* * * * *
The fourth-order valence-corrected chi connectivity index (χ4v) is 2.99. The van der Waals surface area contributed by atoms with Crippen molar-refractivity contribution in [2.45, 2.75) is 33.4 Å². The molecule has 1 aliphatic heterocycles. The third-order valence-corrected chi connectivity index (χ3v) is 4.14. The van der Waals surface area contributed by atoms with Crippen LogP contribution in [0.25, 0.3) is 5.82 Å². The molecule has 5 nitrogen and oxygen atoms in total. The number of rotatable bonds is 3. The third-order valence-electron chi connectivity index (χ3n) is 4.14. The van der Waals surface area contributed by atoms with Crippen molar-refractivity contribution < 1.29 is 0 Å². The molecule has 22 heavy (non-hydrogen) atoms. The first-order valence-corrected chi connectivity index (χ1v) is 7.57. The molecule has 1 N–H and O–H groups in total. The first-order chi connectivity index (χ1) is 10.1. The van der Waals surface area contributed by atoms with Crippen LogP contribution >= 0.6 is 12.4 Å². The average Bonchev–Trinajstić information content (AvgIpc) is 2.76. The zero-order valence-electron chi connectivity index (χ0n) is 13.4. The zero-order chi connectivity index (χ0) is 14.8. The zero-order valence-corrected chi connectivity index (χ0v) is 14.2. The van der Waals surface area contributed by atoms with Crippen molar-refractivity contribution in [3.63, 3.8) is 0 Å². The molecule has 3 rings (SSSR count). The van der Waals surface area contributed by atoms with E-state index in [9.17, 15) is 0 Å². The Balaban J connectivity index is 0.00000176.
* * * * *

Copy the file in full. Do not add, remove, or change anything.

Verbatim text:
The fourth-order valence-corrected chi connectivity index (χ4v) is 2.99. The van der Waals surface area contributed by atoms with Crippen molar-refractivity contribution in [2.45, 2.75) is 33.4 Å². The molecule has 1 aliphatic heterocycles. The third-order valence-corrected chi connectivity index (χ3v) is 4.14. The van der Waals surface area contributed by atoms with Crippen LogP contribution in [0.25, 0.3) is 5.82 Å². The molecule has 5 nitrogen and oxygen atoms in total. The number of rotatable bonds is 3. The third-order valence-electron chi connectivity index (χ3n) is 4.14. The van der Waals surface area contributed by atoms with Crippen molar-refractivity contribution < 1.29 is 0 Å². The molecule has 22 heavy (non-hydrogen) atoms. The first-order valence-corrected chi connectivity index (χ1v) is 7.57. The molecule has 1 N–H and O–H groups in total. The first-order chi connectivity index (χ1) is 10.1. The van der Waals surface area contributed by atoms with Crippen LogP contribution >= 0.6 is 12.4 Å². The average Bonchev–Trinajstić information content (AvgIpc) is 2.76. The zero-order valence-electron chi connectivity index (χ0n) is 13.4. The zero-order chi connectivity index (χ0) is 14.8. The zero-order valence-corrected chi connectivity index (χ0v) is 14.2. The van der Waals surface area contributed by atoms with Crippen molar-refractivity contribution in [3.63, 3.8) is 0 Å². The molecule has 3 rings (SSSR count). The van der Waals surface area contributed by atoms with E-state index in [9.17, 15) is 0 Å². The Balaban J connectivity index is 0.00000176.